GREENVILLE, N.C. (WNCT) — Teachers, parents and community leaders agree: Kids learn best in the classroom. Students of Pitt County schools were back in session Wednesday after the holiday break.
“I think a lot of teachers right now are feeling like we’re not being heard,” said Douglas Hacker, a Pitt County teacher.
Some teachers and parents expressed worry the decision could have negative implications as COVID-19 spreads.
“If teachers are getting sick and aren’t able to come to school, they can’t teach, so in order for education to happen, we have to protect our teachers,” said Hacker.
Hacker and his colleagues were disappointed with the school board’s Tuesday decision to continue with in-person learning. He said he’s seen too many teachers out sick with COVID and the nightmare of shifting employees to cover classrooms.
“Learning isn’t really happening in a lot of these classes, it’s just somebody covering and not much learning is taking place,” said Hacker.
He also knows parents have differing opinions.
“I just wish there were members on the board that really understood how difficult it is for some parents to be able to have childcare at an instant,” said Diane Taylor, a Pitt County parent.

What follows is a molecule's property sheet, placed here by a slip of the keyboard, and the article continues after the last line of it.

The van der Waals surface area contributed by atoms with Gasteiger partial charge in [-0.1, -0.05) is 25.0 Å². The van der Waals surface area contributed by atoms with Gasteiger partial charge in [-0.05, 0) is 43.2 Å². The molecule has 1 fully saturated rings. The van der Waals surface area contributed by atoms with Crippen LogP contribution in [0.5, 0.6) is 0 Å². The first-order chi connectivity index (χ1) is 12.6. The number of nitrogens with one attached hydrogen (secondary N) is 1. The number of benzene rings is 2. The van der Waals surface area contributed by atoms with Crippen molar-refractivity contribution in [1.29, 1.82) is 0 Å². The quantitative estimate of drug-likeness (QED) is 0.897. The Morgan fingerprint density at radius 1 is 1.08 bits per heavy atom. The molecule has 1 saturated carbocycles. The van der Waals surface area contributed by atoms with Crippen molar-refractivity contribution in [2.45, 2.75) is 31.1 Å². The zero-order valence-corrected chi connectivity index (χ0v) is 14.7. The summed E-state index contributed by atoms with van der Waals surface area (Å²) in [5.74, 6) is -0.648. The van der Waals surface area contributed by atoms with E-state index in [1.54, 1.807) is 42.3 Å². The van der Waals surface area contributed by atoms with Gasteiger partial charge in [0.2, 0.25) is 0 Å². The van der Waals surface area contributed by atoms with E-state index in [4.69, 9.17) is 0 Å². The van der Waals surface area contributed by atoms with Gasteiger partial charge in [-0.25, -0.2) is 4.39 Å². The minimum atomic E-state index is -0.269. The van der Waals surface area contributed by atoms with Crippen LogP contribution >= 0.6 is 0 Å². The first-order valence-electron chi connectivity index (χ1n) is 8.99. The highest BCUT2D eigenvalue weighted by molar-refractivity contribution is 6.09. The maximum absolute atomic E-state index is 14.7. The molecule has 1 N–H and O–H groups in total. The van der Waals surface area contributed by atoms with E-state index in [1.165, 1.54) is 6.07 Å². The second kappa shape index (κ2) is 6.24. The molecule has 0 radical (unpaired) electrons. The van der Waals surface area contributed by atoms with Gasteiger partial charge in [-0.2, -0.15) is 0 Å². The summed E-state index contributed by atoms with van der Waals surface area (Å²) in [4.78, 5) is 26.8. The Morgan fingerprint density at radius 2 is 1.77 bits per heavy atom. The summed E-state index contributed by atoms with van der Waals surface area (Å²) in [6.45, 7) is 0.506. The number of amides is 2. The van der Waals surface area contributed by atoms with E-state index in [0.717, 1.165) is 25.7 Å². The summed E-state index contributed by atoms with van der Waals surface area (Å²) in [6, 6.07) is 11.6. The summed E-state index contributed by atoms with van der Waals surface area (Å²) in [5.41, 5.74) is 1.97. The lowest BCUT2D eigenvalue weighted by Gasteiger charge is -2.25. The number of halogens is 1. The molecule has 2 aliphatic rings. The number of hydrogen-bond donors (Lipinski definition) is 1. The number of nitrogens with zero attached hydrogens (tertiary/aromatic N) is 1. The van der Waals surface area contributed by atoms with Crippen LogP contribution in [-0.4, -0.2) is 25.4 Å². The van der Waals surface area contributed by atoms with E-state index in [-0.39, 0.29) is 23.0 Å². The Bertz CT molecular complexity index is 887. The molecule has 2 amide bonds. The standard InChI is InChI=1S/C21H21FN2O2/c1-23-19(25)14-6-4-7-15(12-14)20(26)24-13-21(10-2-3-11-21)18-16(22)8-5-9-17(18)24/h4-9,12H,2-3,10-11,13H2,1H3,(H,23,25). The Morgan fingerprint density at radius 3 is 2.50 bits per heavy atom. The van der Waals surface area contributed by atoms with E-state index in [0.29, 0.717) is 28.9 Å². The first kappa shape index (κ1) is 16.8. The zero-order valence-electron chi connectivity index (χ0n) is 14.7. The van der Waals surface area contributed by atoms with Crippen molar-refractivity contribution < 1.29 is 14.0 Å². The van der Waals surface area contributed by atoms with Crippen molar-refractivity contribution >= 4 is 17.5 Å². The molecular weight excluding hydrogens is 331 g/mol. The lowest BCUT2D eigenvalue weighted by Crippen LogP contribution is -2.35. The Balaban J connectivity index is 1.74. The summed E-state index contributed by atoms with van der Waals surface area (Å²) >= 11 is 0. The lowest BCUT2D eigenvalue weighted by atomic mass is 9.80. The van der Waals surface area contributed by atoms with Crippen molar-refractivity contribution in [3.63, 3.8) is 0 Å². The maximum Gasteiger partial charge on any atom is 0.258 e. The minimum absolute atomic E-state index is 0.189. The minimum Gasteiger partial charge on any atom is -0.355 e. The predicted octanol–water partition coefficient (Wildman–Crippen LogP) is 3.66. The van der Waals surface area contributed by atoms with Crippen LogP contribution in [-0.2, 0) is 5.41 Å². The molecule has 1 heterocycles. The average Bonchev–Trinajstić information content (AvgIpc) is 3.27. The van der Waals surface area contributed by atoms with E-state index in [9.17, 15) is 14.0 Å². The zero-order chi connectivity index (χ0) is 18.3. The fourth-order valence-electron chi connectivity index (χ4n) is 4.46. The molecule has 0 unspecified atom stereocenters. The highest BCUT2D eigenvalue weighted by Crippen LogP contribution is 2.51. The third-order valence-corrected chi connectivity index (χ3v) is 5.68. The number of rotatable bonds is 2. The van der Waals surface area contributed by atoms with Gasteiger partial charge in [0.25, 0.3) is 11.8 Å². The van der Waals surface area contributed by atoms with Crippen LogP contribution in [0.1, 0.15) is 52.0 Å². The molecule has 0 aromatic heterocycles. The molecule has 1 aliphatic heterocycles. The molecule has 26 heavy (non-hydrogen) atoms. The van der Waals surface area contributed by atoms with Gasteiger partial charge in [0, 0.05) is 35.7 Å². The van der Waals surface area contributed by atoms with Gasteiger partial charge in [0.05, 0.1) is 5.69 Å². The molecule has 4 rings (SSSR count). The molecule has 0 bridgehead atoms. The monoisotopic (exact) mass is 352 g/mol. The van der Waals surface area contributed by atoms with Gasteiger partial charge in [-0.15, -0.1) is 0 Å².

Taylor believes not enough thought was given to parents and teachers.
“To then pretend it’s not a crisis when you have those kind of [case] numbers is disheartening,” said Taylor.
Kylene Dibble with Parents for Public Schools in Pitt County sees more gray area.
“We’re in the middle of a pandemic, and being happy with any decision is a really hard place to be because there are costs to each decision that’s made,” said Dibble.
Pitt County’s Health Director Dr. John Silvernail said there are risks either way.
“We have worked closely with the school district on sanitization issues, spacing issues, shielding issues, masking issues to try and protect everybody that is in school,” said Silvernail.
Some teachers are worried those precautions won’t be enough.
“The public education system is primarily to educate, and the best chance we have at educating is virtually,” said Hacker.
Hacker believes Pitt County could lose teachers over the situation.